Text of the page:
When the handle halves 2a and 2b are joined together, the handle portion itself is substantially hollow. Along the forward edge of the handle portion, the handle halves are so configured as to define an elongated opening 10 through which actuator 4 extends. The actuator 4 comprises an integral, one-piece, molded member which may be of the same plastic material as that used for handle halves 2a and 2b. The actuator is provided with mold cavities 11, 12 and 13 separated by integral reinforcing ribs 14 and 15 (see FIG. 2). At its upper end, the actuator has an upstanding lug 16 which will cooperate with the inside surface of handle portion 2 at the uppermost end thereof to determine the normal position of the actuator. This is illustrated in FIG. 2. At its lower end, the actuator 4 is provided with a transverse perforation 17 adapted to receive a pivot pin 18. The pivot pin 18 may be a separate member, having one end received in a bore in a boss 19 formed on the interior of handle half 2a and its other end received in a similar bore in a similar boss (not shown) formed on the inside surface of handle half 2b. Alternatively, pivot pin 18 may constitute an integral part of one of the bosses of one of the handle halves with its free end received in a bore in the boss of the other handle half. At their upper ends, handle halves 2a and 2b will have integral, internal ribs 20 and 21, respectively, (see FIGS. 2 and 23) which will guide the upper end of actuator 4, preventing laterial shifting or wobbling thereof. The lowermost end of actuator 4 has an arcuate nose 22 adapted to cooperate with plunger 5, as will be described hereinafter.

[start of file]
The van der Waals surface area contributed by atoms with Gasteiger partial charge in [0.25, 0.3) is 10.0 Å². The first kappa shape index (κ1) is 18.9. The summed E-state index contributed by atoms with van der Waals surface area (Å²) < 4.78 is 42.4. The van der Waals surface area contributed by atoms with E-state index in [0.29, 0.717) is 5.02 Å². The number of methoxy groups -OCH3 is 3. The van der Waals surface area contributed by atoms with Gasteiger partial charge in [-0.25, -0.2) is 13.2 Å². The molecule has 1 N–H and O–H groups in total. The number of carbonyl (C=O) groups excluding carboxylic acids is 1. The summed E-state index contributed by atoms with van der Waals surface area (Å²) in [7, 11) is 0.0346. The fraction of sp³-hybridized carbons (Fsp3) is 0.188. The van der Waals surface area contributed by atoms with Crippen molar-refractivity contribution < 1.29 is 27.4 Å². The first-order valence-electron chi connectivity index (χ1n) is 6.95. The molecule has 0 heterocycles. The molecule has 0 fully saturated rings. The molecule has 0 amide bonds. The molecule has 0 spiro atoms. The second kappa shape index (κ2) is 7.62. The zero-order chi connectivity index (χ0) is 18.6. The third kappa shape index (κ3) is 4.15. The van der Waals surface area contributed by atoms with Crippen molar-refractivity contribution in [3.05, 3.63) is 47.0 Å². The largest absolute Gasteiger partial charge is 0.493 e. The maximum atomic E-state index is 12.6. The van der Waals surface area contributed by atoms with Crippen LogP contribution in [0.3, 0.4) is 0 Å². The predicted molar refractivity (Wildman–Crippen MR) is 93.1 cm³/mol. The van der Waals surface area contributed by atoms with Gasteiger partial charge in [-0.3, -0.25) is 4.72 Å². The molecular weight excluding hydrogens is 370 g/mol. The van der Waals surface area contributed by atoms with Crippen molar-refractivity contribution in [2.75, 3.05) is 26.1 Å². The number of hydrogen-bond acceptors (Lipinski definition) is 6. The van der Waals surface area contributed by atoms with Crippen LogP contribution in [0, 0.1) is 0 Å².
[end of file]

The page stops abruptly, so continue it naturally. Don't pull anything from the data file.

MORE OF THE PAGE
At the lower end of handle portion 2, the handle halves 2a and 2b are so configured as to provide, when assembled, a bore 23 having an annular rib 24 formed therein. The bore 23 is adapted to receive the upper end of nose portion 3 which is held therein by rib 24, as will be described hereinafter.